Well now that it's limited its features, it's lost quite a bit of ground on the above. Limiting it to only syncing across two devices unless you pay is a bizarre choice, as there are five-year-olds in developing nations juggling more than two devices these days -- plus the 60MB upload cap will impact on media-rich sharers. Still, if you're happy to pay $3.99 a month for the Plus version, it's still a top choice.

The mobile app does so much, from clipping images out of web pages to scanning in business cards so you can then screw them up and thrown them away as if the person meant nothing to you, even scanning in handwritten notes and converting them to modern digital text should you be transcribing the work of an old person.

It almost does too much and can be baffling when you first try it, plus some features are pretty slow and clunky if you're using a three-year-old Xiaomi, but at least it's comprehensive and reliable -- presumably why its makers are confident enough that people might need it enough to start paying for it.


Don't just use this to get photos of your dinner off your phone -- sharing a text file is a great way of keeping notes synced across devices. It's not a fancy method, but if you just want to do a shopping list and don't need colours, emoji, checkboxes and scheduling features, it works. Saves on having other apps installed, too.


Taking the shared text document approach and making it just a little bit prettier is Simplenote, which, as the name infers, does away with any attempt to clone the Post-it note style of jazzy coloured things and just wants to share words. It's killer feature is a Version History slider, letting users scroll through their edits and get back any lost classic lumps of text that may have been accidentally deleted.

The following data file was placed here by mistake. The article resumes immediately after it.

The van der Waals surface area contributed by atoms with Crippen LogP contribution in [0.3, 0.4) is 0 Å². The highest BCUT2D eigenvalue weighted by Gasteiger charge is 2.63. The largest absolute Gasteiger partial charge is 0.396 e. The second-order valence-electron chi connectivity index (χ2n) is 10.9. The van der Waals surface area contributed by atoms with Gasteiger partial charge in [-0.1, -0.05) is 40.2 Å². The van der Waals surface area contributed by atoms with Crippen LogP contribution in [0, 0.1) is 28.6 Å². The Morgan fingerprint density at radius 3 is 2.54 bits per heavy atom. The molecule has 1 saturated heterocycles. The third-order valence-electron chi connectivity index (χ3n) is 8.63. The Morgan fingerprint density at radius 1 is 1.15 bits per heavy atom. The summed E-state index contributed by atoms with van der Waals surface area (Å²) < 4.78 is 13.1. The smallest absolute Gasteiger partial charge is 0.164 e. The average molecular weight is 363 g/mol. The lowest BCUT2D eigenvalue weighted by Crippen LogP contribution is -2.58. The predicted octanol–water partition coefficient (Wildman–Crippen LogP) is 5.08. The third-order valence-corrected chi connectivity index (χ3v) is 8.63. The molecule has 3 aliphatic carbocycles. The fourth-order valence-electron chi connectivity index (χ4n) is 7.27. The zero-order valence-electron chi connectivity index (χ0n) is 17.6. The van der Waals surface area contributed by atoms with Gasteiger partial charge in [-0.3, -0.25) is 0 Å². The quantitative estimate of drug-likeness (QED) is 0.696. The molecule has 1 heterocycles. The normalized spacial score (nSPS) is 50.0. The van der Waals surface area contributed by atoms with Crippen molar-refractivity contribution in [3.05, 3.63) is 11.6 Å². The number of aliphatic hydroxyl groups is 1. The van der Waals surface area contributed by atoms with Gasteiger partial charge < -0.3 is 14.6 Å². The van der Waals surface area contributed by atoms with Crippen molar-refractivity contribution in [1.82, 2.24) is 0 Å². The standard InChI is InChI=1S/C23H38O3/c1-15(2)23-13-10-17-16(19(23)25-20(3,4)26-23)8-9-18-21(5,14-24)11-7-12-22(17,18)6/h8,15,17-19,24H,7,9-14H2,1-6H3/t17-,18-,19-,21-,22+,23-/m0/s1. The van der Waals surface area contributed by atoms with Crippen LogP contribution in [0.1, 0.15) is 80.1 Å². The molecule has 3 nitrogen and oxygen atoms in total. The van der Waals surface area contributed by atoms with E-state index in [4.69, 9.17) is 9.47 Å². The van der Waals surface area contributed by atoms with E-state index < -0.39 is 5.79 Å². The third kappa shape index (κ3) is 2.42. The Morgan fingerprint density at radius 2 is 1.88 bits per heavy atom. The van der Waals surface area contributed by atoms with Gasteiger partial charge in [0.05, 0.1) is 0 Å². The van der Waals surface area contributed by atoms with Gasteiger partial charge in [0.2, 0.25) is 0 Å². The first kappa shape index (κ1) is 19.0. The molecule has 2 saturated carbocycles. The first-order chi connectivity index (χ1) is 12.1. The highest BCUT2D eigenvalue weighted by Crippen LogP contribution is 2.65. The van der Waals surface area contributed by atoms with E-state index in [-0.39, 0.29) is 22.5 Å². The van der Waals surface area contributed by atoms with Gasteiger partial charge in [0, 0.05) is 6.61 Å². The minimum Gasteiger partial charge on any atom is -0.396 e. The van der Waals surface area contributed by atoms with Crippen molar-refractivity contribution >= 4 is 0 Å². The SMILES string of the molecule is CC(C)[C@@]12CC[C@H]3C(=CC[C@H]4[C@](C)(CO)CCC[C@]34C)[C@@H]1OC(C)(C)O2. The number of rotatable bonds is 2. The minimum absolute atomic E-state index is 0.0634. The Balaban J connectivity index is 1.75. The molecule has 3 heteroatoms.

It's really quite similar to Google Keep when you get down to it, augmenting its cross-platform text saving features with lists, searching powers and tags, plus it's all free no matter how many things you stick it on.

The Rest

Apple enthusiasts will be using Notes with its iCloud support already, so can ignore the above. Box Notes encroaches on Google's Drive territory by allowing collaborative editing of notes should your ideas be legal enough to be shared with others. Plus there's also Fetchnotes that uses hashtags so you can #sort #your #own #stuff plus you can email yourself things and they'll appear within the tool, Squid Notes that's based around capturing handwritten notes and even has a Kindle Fire app, or Note Everything, which could really do with putting some new images up on its Google Play listing.

But What Wins? 

Evernote's still comprehensive and nicely designed and very well supported by its maker, but that's only if you're happy to pay to have it... work properly. Google Keep's free, unintrusive, fairly minimal, and works without fuss on most devices with a display. If you're in a sulk with Evernote, the lightweight Keep's probably the best alternative; although Simplenote's looking like being a keeper too, thanks to its nice minimalist approach.